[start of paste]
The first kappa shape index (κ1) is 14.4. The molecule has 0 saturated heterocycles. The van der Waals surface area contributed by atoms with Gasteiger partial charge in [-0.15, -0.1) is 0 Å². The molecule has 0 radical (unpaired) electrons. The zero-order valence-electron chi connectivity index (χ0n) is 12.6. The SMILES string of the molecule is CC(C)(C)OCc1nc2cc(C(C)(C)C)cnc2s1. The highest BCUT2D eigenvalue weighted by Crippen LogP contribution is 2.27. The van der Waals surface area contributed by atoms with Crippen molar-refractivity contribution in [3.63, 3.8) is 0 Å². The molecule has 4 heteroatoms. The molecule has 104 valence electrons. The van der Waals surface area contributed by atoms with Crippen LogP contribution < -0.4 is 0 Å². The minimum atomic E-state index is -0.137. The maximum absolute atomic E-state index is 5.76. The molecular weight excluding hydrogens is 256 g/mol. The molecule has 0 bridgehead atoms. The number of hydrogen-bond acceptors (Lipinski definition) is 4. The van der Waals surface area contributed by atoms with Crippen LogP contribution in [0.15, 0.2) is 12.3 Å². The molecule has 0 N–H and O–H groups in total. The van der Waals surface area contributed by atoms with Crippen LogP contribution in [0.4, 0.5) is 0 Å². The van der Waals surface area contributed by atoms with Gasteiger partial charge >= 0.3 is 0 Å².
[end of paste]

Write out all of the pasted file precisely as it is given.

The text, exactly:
The first kappa shape index (κ1) is 14.4. The molecule has 0 saturated heterocycles. The van der Waals surface area contributed by atoms with Gasteiger partial charge in [-0.15, -0.1) is 0 Å². The molecule has 0 radical (unpaired) electrons. The zero-order valence-electron chi connectivity index (χ0n) is 12.6. The SMILES string of the molecule is CC(C)(C)OCc1nc2cc(C(C)(C)C)cnc2s1. The highest BCUT2D eigenvalue weighted by Crippen LogP contribution is 2.27. The van der Waals surface area contributed by atoms with Crippen molar-refractivity contribution in [3.63, 3.8) is 0 Å². The molecule has 4 heteroatoms. The molecule has 104 valence electrons. The van der Waals surface area contributed by atoms with Crippen LogP contribution < -0.4 is 0 Å². The minimum atomic E-state index is -0.137. The maximum absolute atomic E-state index is 5.76. The molecular weight excluding hydrogens is 256 g/mol. The molecule has 0 bridgehead atoms. The number of hydrogen-bond acceptors (Lipinski definition) is 4. The van der Waals surface area contributed by atoms with Crippen LogP contribution in [0.15, 0.2) is 12.3 Å². The molecule has 0 N–H and O–H groups in total. The van der Waals surface area contributed by atoms with Crippen LogP contribution in [0.4, 0.5) is 0 Å². The van der Waals surface area contributed by atoms with Gasteiger partial charge >= 0.3 is 0 Å².